I have FOFO.

No, I’m not admitting to an embarrassing gynaecological condition. FOFO stands for Fear Of Finding Out and HELLO, self diagnosed sufferer right here.

Now I ought to admit, I’m quick to jump on a fear related anagram. As an anxiety sufferer, the list of things that send a butterfly farms worth of fluttery insects into my stomach is extensive. Anxiety is can be incredibly isolating and often ignites a flare for the emotionally dramatic; it’s therefore easy to feel alone when it comes to not-often-dsicussed emotions.

So to then hear that something has an anagram attached to it, well that fills me with palpable relief.

An anagram means that it’s not an exclusively-em thing. An anagram means that I am not the only one to experience it.

When I saw the four little letters, FOFO, for the first time earlier this week, you can only imagine my excitement.

I had previously thought, or worried at least, that the fear that swelled up inside me when I was confronted with even the easiest of tasks, like logging onto my HSBC app, for example, was irrational. Surely no one else feels panicked at the prospect of confirming how much money they have????

To find out that I was wrong about that. That other people DO get panicked by these things? That they were normal? Or at least not unusual at any rate? A gift.

The first ‘fear of’ expression I came across was the now infamous FOMO (fear of missing out, come on, everyone knows that!) and it changed my life. FOMO was something I had always contend with but was something I had never really thought too much about.

What I mean by that is this: I was cripplingly panicked at the idea of missing out, but I never really acknowledged the fact that I was pushing myself to exhaustion so as to ALWAYS know what was going with all of my friends all of the damn time. I had an overwhelming fear of missing out. But I didn’t know it was a fear. I just thought that it was life.

I’m almost entirely sure that a FOMO sufferer came up with this particular anagram after years of beating themselves up for enjoying a night on the sofa.

For someone anxious, awkward and panicked at the idea of missing a party, the thought of sacking it in for a night on the sofa… well, that’s unthinkable. But when we give it a name? When we label it? Well hey presto we can get on board with that!!! FOMO. It has a nice ring to it don’t you think?

When something has a name, it becomes legitimate.

This was always been my argument for self care. Or against self care. Oh I don’t know! It’s always been an observation I’ve made about self care.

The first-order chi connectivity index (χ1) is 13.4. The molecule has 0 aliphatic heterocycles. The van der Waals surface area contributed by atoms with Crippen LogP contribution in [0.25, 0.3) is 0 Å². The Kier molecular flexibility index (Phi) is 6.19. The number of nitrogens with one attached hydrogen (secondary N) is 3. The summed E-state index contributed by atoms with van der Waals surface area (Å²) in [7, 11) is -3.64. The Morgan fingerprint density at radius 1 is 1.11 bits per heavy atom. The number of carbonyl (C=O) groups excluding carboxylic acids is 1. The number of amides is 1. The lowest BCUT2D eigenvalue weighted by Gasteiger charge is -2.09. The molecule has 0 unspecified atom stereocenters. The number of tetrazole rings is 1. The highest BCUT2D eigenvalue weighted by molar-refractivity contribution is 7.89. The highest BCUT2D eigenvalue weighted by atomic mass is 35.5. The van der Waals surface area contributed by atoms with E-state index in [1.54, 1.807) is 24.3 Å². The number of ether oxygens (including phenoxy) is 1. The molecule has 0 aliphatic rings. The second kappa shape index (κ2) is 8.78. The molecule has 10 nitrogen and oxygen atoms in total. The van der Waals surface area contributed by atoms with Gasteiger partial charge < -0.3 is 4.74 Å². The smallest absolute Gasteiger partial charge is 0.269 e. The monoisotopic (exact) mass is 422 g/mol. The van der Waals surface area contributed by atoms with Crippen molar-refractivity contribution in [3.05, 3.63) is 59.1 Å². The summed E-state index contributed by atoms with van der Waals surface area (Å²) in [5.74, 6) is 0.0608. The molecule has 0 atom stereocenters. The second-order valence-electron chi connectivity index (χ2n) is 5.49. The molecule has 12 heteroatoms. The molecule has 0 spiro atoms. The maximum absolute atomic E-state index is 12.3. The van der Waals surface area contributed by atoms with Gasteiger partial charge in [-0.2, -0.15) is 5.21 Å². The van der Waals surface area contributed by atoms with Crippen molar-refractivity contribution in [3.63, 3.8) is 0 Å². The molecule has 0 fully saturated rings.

At a time when we have to be busy and selfless and entirely on top of stuff ALL THE TIME, the idea of just ‘taking a bath’ is ridiculous. But if we label it? If we NEED to do it? Fine. It’s all fine. We all love self care. The self care brigade! We are on it! (You can read more on my theory on this).

FOMO sort of excuses our laziness. Self care sort of excuses our selfishness.

So, what of FOFO???

Before I heard that ‘fear of finding out’ was a thing, I never thought too much about it.

The fact that I never wanted to check my online banking app was just ‘one of those things’. Nothing good can come from this anyway, I’d think. I either have money, or I don’t, and knowing won’t change that. What it will change though is my happiness levels. Let’s be honest, I will have less money than I thought I did and that won’t make me feel anything other than bad when I confirm my theory. Best not to check, right?

I was fearful too, of post.

In a post-Whatsapp world, I know that any envelopes landing with a thud on the mat are not going to be love letters, rather, more likely, passive-aggressive-reminders of the bills I’ve forgotten to pay or can’t afford to pay or don’t want to deal with.

I was, I am, terrified of voicemails.

Symbolic of seriousness I suppose, if it was important enough to warrant a phone call rather than a text, it must be important (/bad) right? With that in mind, I will do almost anything to avoid dialling 121. Although it will probably be nothing more than a rambling message from my mum’s handsfree as she kills time on the motorway, I’m disinclined to take that risk.

What if it’s… actually… well, I don’t know what what it might be, but here we are. Too scared to find out.